Grad School

The Grad School Experience: Surviving and Succeeding

Grad students share how they have managed to survive and thrive in a challenging academic world.
scientists working in lab
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You’ve probably heard that graduate school is stressful… mostly because it is. While it is intellectually stimulating and exciting, it can also be challenging to be a student expected to produce professional-level results. You have tons to learn, you are under constant pressure for results, and, despite your best efforts, there are some theoretical ideas that just don’t work. It’s the nature of research.

So, how do you keep your sanity in this pressure cooker? The answer is different for everybody. That’s why we’ve asked current graduate students for their perspectives. In this part of our new series, The Graduate School Experience, grad students answer this question: What advice do you have for succeeding in grad school, taking care of yourself, and dealing with challenges?

Maintain perspective

Bilal Hoblos

Bilal Hoblos, Organic Chemistry Ph.D. program, fourth year, Temple University
One of the most important lessons I learned in graduate school was to focus on my own growth as a professional and to stop comparing myself to others. It's important to set realistic goals and expectations for yourself based on a number of components including your field of chemistry, your equipment, your advisor, etc.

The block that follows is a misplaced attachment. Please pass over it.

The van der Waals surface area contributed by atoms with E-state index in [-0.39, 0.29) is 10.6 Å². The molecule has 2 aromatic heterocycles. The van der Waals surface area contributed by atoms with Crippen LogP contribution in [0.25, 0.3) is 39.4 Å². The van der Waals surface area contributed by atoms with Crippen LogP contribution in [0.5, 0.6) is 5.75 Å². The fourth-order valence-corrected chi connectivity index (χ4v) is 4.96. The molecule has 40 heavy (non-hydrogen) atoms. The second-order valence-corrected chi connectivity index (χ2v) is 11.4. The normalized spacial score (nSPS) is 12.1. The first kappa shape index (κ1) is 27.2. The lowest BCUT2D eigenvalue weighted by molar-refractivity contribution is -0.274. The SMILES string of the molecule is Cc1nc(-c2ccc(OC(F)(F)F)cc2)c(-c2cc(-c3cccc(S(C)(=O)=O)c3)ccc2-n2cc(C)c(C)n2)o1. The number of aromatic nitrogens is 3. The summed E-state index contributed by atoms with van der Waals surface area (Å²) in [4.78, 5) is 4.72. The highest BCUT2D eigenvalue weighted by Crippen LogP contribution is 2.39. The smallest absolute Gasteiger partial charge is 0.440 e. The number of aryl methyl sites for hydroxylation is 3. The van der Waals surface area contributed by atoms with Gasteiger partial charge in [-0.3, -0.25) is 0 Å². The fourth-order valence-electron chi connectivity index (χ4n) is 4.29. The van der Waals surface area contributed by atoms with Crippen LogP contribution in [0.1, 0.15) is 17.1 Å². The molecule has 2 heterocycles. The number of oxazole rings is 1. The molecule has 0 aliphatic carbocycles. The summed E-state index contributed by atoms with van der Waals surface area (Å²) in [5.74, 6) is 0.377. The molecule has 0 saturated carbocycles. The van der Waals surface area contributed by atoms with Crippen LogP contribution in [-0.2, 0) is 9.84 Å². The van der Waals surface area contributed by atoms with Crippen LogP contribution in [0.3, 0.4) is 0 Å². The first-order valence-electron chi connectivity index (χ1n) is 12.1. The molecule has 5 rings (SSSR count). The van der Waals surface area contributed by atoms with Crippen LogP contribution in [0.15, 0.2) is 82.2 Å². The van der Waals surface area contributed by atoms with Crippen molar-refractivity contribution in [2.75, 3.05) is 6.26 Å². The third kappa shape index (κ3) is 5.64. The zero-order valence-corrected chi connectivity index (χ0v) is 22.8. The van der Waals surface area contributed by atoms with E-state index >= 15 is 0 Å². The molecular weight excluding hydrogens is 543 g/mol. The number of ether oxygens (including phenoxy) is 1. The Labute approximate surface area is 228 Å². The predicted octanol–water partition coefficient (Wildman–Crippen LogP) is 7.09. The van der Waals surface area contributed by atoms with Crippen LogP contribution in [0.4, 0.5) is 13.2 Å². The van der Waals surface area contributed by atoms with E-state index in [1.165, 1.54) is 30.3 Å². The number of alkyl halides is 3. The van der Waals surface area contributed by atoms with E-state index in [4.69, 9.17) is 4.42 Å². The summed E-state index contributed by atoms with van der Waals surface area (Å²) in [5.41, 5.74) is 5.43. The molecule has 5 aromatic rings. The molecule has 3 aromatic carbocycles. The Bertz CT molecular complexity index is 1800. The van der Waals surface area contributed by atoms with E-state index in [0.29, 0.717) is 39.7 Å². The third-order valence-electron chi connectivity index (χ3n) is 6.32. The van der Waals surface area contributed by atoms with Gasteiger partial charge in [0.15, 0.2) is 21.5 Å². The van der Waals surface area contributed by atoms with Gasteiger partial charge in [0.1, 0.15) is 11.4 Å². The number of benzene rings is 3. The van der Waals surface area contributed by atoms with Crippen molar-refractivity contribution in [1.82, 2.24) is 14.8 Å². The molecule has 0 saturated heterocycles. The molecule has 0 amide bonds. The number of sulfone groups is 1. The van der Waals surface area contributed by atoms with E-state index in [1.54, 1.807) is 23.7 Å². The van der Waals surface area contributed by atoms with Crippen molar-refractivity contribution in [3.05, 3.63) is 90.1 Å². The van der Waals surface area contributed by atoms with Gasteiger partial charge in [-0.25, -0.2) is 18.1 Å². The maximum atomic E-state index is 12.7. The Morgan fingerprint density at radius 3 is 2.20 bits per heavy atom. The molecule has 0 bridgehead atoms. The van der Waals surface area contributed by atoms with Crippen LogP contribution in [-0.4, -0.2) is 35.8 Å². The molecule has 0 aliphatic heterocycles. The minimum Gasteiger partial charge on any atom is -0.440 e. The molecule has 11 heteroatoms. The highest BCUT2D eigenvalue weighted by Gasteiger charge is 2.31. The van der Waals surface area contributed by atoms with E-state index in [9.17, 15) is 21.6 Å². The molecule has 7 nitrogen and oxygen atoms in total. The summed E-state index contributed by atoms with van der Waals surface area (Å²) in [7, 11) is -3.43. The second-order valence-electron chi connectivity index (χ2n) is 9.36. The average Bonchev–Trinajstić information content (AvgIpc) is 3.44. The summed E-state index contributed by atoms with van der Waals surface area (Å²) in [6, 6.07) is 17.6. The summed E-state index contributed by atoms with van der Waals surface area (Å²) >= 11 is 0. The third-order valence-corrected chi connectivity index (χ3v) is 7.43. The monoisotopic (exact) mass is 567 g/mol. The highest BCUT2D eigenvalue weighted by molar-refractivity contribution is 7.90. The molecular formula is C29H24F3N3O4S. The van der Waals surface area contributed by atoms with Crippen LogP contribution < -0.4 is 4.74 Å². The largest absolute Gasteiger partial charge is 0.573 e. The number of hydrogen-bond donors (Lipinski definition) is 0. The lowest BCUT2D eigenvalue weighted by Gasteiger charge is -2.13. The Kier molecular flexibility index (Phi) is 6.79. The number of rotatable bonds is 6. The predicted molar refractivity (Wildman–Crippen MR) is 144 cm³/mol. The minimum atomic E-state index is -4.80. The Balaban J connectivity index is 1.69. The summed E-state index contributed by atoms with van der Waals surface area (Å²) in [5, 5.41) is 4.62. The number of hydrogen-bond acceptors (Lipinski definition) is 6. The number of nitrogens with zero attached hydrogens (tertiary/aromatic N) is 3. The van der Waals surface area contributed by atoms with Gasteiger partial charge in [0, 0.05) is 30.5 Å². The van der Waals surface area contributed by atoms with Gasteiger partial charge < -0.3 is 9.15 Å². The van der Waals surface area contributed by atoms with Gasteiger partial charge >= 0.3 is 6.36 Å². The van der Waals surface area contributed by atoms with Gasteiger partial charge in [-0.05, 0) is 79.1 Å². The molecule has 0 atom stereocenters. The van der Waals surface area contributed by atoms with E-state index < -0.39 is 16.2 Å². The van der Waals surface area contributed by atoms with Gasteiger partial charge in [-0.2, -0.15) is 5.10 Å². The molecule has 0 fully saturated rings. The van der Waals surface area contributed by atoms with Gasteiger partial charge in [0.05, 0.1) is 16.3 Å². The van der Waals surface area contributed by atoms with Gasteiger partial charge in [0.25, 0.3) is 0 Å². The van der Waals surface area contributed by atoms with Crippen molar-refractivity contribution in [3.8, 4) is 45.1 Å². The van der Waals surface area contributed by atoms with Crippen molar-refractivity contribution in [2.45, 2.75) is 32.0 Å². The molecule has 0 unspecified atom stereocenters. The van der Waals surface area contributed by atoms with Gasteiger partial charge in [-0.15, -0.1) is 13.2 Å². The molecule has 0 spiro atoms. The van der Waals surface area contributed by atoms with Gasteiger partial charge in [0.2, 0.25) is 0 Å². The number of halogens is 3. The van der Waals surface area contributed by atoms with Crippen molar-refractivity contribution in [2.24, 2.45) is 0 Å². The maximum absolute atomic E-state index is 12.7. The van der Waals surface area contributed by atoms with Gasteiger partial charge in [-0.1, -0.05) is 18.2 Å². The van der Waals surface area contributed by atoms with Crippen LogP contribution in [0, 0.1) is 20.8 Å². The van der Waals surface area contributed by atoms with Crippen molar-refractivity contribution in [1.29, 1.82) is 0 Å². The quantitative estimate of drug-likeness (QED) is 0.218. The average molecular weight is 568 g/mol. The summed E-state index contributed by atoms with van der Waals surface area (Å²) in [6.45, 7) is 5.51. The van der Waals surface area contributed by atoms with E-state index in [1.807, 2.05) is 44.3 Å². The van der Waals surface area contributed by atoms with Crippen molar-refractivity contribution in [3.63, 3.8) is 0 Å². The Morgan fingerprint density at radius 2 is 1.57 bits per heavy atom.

Syeda Tajin Ahmed

Syeda Tajin Ahmed, Chemical Engineering Ph.D. program, fourth year, University of Illinois, Urbana-Champaign
To succeed in grad school, it is important to remember that it is like a marathon not a sprint. There will be times when experiments fail, plans don’t work, and you will need to take the project in a different direction. Therefore, frustrations, anxiety, and depression will find you. 

Isaiah Speight

Isaiah Speight, Inorganic & Organic Chemistry Ph.D. program, fourth year, Vanderbilt University
The key is finding a groove or a system that works for you. What you find best for you may not be best for your lab mates/cohort and that’s okay. So long as you are making progress and meeting your advisor’s expectations. Personally, updating my CV is my favorite pick-me-up when I feel like things are slowing down because it’s a reminder of all that I’ve done and accomplished or a way to show where I may need to ramp it up. It also shows you where you may want to build yourself up in hopes of getting into the career field of interest.

Jason Kuszynski

Jason Kuszynski, Materials Chemistry Ph.D. program, first year, Florida State UniversityD
Droughts lacking in any real, substantive data unfortunately exist. Everything is about the time and effort you put into your work. So long as you can look yourself in the mirror and say, “I did my best today,” then that’s all you can ask of yourself.

Seize Opportunities

Scott Crawford

Scott Crawford, postoctoral researcher, National Energy Technology Laboratory
Apply to as many opportunities as you can, whether it’s a fellowship program, a conference, an internship, proposal writing, or organizing a symposium—just make sure you get approval from your research advisor first! All of these are great opportunities to network, build your resumé, gain experience, and learn more about your field.